What a difference a decade can make. In 2010, batteries powered our phones and computers. By the end of the decade, they are starting to power our cars and houses too.
Over the last ten years, a surge in lithium-ion battery production drove down prices to the point that — for the first time in history — electric vehicles became commercially viable from the standpoint of both cost and performance. The next step, and what will define the next decade, is utility-scale storage battery.
As the immediacy of the climate crisis becomes ever more apparent, batteries hold the key to transitioning to a renewable-fueled world. Solar and wind are playing a greater role in power generation, but without effective energy storage techniques, natural gas and coal are needed for times when the sun isn’t shining or the wind isn’t howling. And so large scale storage is instrumental if society is to shift away from a world dependent on fossil-fuel.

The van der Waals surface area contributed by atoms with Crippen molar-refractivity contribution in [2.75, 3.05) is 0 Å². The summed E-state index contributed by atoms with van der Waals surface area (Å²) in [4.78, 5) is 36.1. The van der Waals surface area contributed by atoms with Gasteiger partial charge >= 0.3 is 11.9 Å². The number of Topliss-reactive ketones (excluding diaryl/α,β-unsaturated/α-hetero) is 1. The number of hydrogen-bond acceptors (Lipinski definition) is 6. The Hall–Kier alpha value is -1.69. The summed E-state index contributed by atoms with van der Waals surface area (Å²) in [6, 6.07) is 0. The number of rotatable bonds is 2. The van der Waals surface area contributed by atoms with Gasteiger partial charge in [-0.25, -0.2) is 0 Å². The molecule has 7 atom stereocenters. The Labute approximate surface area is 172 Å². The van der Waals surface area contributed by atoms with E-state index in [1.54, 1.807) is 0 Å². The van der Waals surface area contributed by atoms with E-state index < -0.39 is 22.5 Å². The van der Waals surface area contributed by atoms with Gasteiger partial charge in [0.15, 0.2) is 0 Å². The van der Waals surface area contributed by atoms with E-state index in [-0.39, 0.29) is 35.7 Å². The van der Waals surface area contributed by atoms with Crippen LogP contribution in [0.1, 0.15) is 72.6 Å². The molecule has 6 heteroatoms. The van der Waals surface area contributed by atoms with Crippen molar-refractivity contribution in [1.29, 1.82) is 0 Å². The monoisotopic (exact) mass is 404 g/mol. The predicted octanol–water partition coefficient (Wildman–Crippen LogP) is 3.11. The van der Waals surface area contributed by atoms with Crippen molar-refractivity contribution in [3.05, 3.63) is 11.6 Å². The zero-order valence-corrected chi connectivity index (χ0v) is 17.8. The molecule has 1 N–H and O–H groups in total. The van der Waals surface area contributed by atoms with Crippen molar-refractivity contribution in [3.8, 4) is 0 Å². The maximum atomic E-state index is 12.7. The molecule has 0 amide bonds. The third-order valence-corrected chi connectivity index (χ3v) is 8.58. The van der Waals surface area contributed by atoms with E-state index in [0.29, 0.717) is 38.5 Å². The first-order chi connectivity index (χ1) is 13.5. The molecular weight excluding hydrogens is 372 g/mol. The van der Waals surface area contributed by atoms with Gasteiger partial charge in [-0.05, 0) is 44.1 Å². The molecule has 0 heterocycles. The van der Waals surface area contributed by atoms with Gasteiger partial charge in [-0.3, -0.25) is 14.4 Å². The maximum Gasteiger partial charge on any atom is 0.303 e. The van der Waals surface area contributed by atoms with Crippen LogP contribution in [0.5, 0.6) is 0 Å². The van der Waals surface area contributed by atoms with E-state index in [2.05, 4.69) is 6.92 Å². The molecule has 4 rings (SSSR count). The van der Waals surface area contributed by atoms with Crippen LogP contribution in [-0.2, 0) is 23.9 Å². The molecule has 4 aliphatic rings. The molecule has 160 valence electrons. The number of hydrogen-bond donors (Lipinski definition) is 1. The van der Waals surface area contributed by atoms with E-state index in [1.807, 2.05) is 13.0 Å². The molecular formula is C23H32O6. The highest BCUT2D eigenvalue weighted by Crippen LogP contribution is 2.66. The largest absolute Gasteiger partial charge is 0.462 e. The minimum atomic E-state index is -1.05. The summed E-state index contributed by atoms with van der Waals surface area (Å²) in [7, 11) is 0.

Battery technology in its simplest form dates back more than two centuries. The word itself is an umbrella term since batteries come in all shapes and sizes. Lithium-ion batteries — which itself can be a catchall term.
Demand for bigger and better batteries to power electric vehicles has had a ripple effect, including into the home energy storage space. This is especially true as falling solar prices, coupled with government subsidies, have encouraged consumers to switch to renewable sources of power.